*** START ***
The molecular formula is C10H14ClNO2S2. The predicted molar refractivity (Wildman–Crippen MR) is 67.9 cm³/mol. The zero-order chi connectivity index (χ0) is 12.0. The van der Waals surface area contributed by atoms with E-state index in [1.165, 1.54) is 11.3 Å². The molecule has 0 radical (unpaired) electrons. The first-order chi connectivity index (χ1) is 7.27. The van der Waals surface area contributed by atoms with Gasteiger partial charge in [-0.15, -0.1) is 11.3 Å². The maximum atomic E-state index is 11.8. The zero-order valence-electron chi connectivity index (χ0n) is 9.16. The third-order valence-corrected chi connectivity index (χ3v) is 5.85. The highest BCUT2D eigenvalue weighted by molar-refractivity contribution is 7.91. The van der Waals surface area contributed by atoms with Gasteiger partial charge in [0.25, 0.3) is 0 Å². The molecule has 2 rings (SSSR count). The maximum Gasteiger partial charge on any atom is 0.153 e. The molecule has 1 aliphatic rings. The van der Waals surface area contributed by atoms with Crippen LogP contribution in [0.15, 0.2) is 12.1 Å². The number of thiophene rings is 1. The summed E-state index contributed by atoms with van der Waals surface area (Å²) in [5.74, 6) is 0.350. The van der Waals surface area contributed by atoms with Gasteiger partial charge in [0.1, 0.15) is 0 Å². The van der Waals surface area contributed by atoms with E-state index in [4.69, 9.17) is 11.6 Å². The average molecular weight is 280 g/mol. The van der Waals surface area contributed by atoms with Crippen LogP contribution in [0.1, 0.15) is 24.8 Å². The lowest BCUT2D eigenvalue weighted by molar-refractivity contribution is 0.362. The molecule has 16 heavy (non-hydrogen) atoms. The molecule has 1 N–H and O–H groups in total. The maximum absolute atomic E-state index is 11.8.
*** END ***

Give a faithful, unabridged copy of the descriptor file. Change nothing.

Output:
The molecular formula is C10H14ClNO2S2. The predicted molar refractivity (Wildman–Crippen MR) is 67.9 cm³/mol. The zero-order chi connectivity index (χ0) is 12.0. The van der Waals surface area contributed by atoms with E-state index in [1.165, 1.54) is 11.3 Å². The molecule has 0 radical (unpaired) electrons. The first-order chi connectivity index (χ1) is 7.27. The van der Waals surface area contributed by atoms with Gasteiger partial charge in [-0.15, -0.1) is 11.3 Å². The maximum atomic E-state index is 11.8. The zero-order valence-electron chi connectivity index (χ0n) is 9.16. The third-order valence-corrected chi connectivity index (χ3v) is 5.85. The highest BCUT2D eigenvalue weighted by molar-refractivity contribution is 7.91. The van der Waals surface area contributed by atoms with Gasteiger partial charge in [0.25, 0.3) is 0 Å². The molecule has 2 rings (SSSR count). The maximum Gasteiger partial charge on any atom is 0.153 e. The molecule has 1 aliphatic rings. The van der Waals surface area contributed by atoms with Crippen LogP contribution in [0.15, 0.2) is 12.1 Å². The number of thiophene rings is 1. The summed E-state index contributed by atoms with van der Waals surface area (Å²) in [5.74, 6) is 0.350. The van der Waals surface area contributed by atoms with Gasteiger partial charge in [0.1, 0.15) is 0 Å². The van der Waals surface area contributed by atoms with E-state index in [4.69, 9.17) is 11.6 Å². The average molecular weight is 280 g/mol. The van der Waals surface area contributed by atoms with Crippen LogP contribution in [0.1, 0.15) is 24.8 Å². The lowest BCUT2D eigenvalue weighted by molar-refractivity contribution is 0.362. The molecule has 16 heavy (non-hydrogen) atoms. The molecule has 1 N–H and O–H groups in total. The maximum absolute atomic E-state index is 11.8.